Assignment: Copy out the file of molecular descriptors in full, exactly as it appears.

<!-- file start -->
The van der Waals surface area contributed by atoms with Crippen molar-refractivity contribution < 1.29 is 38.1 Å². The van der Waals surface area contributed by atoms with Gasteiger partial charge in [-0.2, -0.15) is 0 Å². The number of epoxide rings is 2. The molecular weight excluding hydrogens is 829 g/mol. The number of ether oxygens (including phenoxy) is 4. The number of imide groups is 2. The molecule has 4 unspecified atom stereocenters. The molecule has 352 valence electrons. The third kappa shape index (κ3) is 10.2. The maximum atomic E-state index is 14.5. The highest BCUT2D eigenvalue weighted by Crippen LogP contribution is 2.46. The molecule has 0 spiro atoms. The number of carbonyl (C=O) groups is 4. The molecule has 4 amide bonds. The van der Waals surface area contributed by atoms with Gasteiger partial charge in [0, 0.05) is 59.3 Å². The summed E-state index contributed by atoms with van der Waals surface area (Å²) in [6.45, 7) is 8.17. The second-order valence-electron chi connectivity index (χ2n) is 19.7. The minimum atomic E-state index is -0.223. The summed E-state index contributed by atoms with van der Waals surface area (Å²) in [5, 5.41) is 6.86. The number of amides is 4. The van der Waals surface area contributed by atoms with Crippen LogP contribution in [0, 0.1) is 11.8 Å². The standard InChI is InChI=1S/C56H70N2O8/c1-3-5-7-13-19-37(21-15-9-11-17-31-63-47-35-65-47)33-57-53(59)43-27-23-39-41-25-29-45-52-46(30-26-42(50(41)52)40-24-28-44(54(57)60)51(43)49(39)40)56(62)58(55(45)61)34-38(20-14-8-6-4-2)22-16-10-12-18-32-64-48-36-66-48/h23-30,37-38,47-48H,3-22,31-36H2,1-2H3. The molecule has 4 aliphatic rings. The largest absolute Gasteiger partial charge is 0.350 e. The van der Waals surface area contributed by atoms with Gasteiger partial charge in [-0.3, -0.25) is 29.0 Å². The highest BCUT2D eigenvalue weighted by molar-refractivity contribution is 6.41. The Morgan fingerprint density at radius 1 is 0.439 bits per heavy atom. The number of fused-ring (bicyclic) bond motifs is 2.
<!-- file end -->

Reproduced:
The van der Waals surface area contributed by atoms with Crippen molar-refractivity contribution < 1.29 is 38.1 Å². The van der Waals surface area contributed by atoms with Gasteiger partial charge in [-0.2, -0.15) is 0 Å². The number of epoxide rings is 2. The molecular weight excluding hydrogens is 829 g/mol. The number of ether oxygens (including phenoxy) is 4. The number of imide groups is 2. The molecule has 4 unspecified atom stereocenters. The molecule has 352 valence electrons. The third kappa shape index (κ3) is 10.2. The maximum atomic E-state index is 14.5. The highest BCUT2D eigenvalue weighted by Crippen LogP contribution is 2.46. The molecule has 0 spiro atoms. The number of carbonyl (C=O) groups is 4. The molecule has 4 amide bonds. The van der Waals surface area contributed by atoms with Gasteiger partial charge in [0, 0.05) is 59.3 Å². The summed E-state index contributed by atoms with van der Waals surface area (Å²) in [6.45, 7) is 8.17. The second-order valence-electron chi connectivity index (χ2n) is 19.7. The minimum atomic E-state index is -0.223. The summed E-state index contributed by atoms with van der Waals surface area (Å²) in [5, 5.41) is 6.86. The number of amides is 4. The van der Waals surface area contributed by atoms with Crippen LogP contribution in [0, 0.1) is 11.8 Å². The standard InChI is InChI=1S/C56H70N2O8/c1-3-5-7-13-19-37(21-15-9-11-17-31-63-47-35-65-47)33-57-53(59)43-27-23-39-41-25-29-45-52-46(30-26-42(50(41)52)40-24-28-44(54(57)60)51(43)49(39)40)56(62)58(55(45)61)34-38(20-14-8-6-4-2)22-16-10-12-18-32-64-48-36-66-48/h23-30,37-38,47-48H,3-22,31-36H2,1-2H3. The molecule has 4 aliphatic rings. The largest absolute Gasteiger partial charge is 0.350 e. The van der Waals surface area contributed by atoms with Gasteiger partial charge in [-0.3, -0.25) is 29.0 Å². The highest BCUT2D eigenvalue weighted by molar-refractivity contribution is 6.41. The Morgan fingerprint density at radius 1 is 0.439 bits per heavy atom. The number of fused-ring (bicyclic) bond motifs is 2.